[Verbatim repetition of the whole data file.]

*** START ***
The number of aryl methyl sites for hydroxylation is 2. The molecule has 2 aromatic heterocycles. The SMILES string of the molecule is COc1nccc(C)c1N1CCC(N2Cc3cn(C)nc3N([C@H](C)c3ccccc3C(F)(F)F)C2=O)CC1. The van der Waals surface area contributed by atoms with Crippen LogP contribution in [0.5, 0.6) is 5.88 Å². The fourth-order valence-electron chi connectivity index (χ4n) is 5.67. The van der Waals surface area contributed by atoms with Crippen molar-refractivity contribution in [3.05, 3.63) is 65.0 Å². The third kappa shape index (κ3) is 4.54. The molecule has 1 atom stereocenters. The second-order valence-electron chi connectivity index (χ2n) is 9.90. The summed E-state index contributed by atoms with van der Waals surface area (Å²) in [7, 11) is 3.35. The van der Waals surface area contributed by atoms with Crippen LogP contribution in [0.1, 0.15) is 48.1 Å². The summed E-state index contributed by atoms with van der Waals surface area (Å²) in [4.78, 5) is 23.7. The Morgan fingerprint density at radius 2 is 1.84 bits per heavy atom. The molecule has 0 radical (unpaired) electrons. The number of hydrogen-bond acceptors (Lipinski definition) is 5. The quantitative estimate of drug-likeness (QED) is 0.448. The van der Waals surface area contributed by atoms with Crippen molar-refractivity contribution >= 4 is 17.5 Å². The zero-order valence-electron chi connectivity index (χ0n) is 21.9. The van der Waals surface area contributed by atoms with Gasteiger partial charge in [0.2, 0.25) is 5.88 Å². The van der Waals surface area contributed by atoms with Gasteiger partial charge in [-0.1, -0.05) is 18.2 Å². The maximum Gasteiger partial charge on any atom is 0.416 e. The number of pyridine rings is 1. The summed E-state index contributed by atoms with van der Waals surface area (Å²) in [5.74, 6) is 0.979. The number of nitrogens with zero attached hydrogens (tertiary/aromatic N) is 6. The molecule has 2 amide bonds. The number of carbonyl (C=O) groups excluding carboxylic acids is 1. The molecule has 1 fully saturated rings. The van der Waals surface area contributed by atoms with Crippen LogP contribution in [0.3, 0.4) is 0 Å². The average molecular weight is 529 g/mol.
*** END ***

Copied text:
The number of aryl methyl sites for hydroxylation is 2. The molecule has 2 aromatic heterocycles. The SMILES string of the molecule is COc1nccc(C)c1N1CCC(N2Cc3cn(C)nc3N([C@H](C)c3ccccc3C(F)(F)F)C2=O)CC1. The van der Waals surface area contributed by atoms with Crippen LogP contribution in [0.5, 0.6) is 5.88 Å². The fourth-order valence-electron chi connectivity index (χ4n) is 5.67. The van der Waals surface area contributed by atoms with Crippen molar-refractivity contribution in [3.05, 3.63) is 65.0 Å². The third kappa shape index (κ3) is 4.54. The molecule has 1 atom stereocenters. The second-order valence-electron chi connectivity index (χ2n) is 9.90. The summed E-state index contributed by atoms with van der Waals surface area (Å²) in [7, 11) is 3.35. The van der Waals surface area contributed by atoms with Crippen LogP contribution in [0.1, 0.15) is 48.1 Å². The summed E-state index contributed by atoms with van der Waals surface area (Å²) in [4.78, 5) is 23.7. The Morgan fingerprint density at radius 2 is 1.84 bits per heavy atom. The molecule has 0 radical (unpaired) electrons. The number of hydrogen-bond acceptors (Lipinski definition) is 5. The quantitative estimate of drug-likeness (QED) is 0.448. The van der Waals surface area contributed by atoms with Crippen molar-refractivity contribution >= 4 is 17.5 Å². The zero-order valence-electron chi connectivity index (χ0n) is 21.9. The van der Waals surface area contributed by atoms with Gasteiger partial charge in [0.2, 0.25) is 5.88 Å². The van der Waals surface area contributed by atoms with Gasteiger partial charge in [-0.1, -0.05) is 18.2 Å². The maximum Gasteiger partial charge on any atom is 0.416 e. The number of pyridine rings is 1. The summed E-state index contributed by atoms with van der Waals surface area (Å²) in [5.74, 6) is 0.979. The number of nitrogens with zero attached hydrogens (tertiary/aromatic N) is 6. The molecule has 2 amide bonds. The number of carbonyl (C=O) groups excluding carboxylic acids is 1. The molecule has 1 fully saturated rings. The van der Waals surface area contributed by atoms with Crippen LogP contribution in [0.3, 0.4) is 0 Å². The average molecular weight is 529 g/mol.